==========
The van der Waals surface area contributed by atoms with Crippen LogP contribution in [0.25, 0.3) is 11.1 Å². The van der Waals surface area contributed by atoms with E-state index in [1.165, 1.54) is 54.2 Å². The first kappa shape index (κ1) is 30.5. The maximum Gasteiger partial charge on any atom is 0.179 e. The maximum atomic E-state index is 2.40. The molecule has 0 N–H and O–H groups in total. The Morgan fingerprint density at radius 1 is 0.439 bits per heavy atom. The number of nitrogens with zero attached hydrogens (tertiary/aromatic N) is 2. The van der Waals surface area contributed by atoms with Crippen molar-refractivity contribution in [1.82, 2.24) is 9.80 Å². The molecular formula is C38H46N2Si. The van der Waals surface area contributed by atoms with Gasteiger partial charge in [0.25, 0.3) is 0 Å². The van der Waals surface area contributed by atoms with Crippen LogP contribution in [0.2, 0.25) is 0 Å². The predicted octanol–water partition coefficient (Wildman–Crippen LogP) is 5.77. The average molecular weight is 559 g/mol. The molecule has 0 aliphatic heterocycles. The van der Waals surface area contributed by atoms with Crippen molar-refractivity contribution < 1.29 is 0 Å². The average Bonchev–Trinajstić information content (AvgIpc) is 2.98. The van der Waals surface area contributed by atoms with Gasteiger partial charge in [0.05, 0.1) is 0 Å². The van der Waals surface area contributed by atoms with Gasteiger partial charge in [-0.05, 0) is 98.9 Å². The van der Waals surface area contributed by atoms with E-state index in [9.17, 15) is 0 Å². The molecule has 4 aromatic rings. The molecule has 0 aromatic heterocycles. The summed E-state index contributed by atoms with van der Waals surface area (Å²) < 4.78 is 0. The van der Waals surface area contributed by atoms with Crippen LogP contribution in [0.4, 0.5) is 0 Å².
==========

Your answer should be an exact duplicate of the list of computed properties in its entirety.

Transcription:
The van der Waals surface area contributed by atoms with Crippen LogP contribution in [0.25, 0.3) is 11.1 Å². The van der Waals surface area contributed by atoms with E-state index in [1.165, 1.54) is 54.2 Å². The first kappa shape index (κ1) is 30.5. The maximum Gasteiger partial charge on any atom is 0.179 e. The maximum atomic E-state index is 2.40. The molecule has 0 N–H and O–H groups in total. The Morgan fingerprint density at radius 1 is 0.439 bits per heavy atom. The number of nitrogens with zero attached hydrogens (tertiary/aromatic N) is 2. The van der Waals surface area contributed by atoms with Crippen molar-refractivity contribution in [1.82, 2.24) is 9.80 Å². The molecular formula is C38H46N2Si. The van der Waals surface area contributed by atoms with Gasteiger partial charge in [0.25, 0.3) is 0 Å². The van der Waals surface area contributed by atoms with Crippen LogP contribution in [0.2, 0.25) is 0 Å². The predicted octanol–water partition coefficient (Wildman–Crippen LogP) is 5.77. The average molecular weight is 559 g/mol. The molecule has 0 aliphatic heterocycles. The van der Waals surface area contributed by atoms with Crippen molar-refractivity contribution < 1.29 is 0 Å². The average Bonchev–Trinajstić information content (AvgIpc) is 2.98. The van der Waals surface area contributed by atoms with Gasteiger partial charge in [0.05, 0.1) is 0 Å². The van der Waals surface area contributed by atoms with Gasteiger partial charge in [-0.05, 0) is 98.9 Å². The van der Waals surface area contributed by atoms with E-state index in [9.17, 15) is 0 Å². The molecule has 4 aromatic rings. The molecule has 0 aromatic heterocycles. The summed E-state index contributed by atoms with van der Waals surface area (Å²) < 4.78 is 0. The van der Waals surface area contributed by atoms with Crippen LogP contribution in [0.4, 0.5) is 0 Å².